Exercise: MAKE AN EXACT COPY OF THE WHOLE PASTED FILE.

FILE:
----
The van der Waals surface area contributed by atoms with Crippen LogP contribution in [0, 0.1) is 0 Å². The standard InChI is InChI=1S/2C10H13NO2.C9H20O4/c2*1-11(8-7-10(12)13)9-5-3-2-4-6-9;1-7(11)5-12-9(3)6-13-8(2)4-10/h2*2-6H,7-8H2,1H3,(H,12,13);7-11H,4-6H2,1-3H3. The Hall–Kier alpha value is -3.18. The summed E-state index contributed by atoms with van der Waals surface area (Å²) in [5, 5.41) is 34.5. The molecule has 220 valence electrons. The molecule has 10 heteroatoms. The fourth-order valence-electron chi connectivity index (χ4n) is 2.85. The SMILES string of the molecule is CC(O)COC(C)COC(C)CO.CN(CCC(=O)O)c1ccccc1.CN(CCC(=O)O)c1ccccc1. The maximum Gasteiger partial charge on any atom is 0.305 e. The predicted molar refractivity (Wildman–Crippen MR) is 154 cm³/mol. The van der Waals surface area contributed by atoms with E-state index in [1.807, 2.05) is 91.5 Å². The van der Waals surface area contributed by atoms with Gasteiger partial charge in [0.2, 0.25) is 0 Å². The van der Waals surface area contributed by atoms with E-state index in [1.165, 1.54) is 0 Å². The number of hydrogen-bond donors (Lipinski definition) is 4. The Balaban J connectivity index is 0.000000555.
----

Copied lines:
The van der Waals surface area contributed by atoms with Crippen LogP contribution in [0, 0.1) is 0 Å². The standard InChI is InChI=1S/2C10H13NO2.C9H20O4/c2*1-11(8-7-10(12)13)9-5-3-2-4-6-9;1-7(11)5-12-9(3)6-13-8(2)4-10/h2*2-6H,7-8H2,1H3,(H,12,13);7-11H,4-6H2,1-3H3. The Hall–Kier alpha value is -3.18. The summed E-state index contributed by atoms with van der Waals surface area (Å²) in [5, 5.41) is 34.5. The molecule has 220 valence electrons. The molecule has 10 heteroatoms. The fourth-order valence-electron chi connectivity index (χ4n) is 2.85. The SMILES string of the molecule is CC(O)COC(C)COC(C)CO.CN(CCC(=O)O)c1ccccc1.CN(CCC(=O)O)c1ccccc1. The maximum Gasteiger partial charge on any atom is 0.305 e. The predicted molar refractivity (Wildman–Crippen MR) is 154 cm³/mol. The van der Waals surface area contributed by atoms with E-state index in [1.807, 2.05) is 91.5 Å². The van der Waals surface area contributed by atoms with Gasteiger partial charge in [0.2, 0.25) is 0 Å². The van der Waals surface area contributed by atoms with E-state index in [1.165, 1.54) is 0 Å². The number of hydrogen-bond donors (Lipinski definition) is 4. The Balaban J connectivity index is 0.000000555.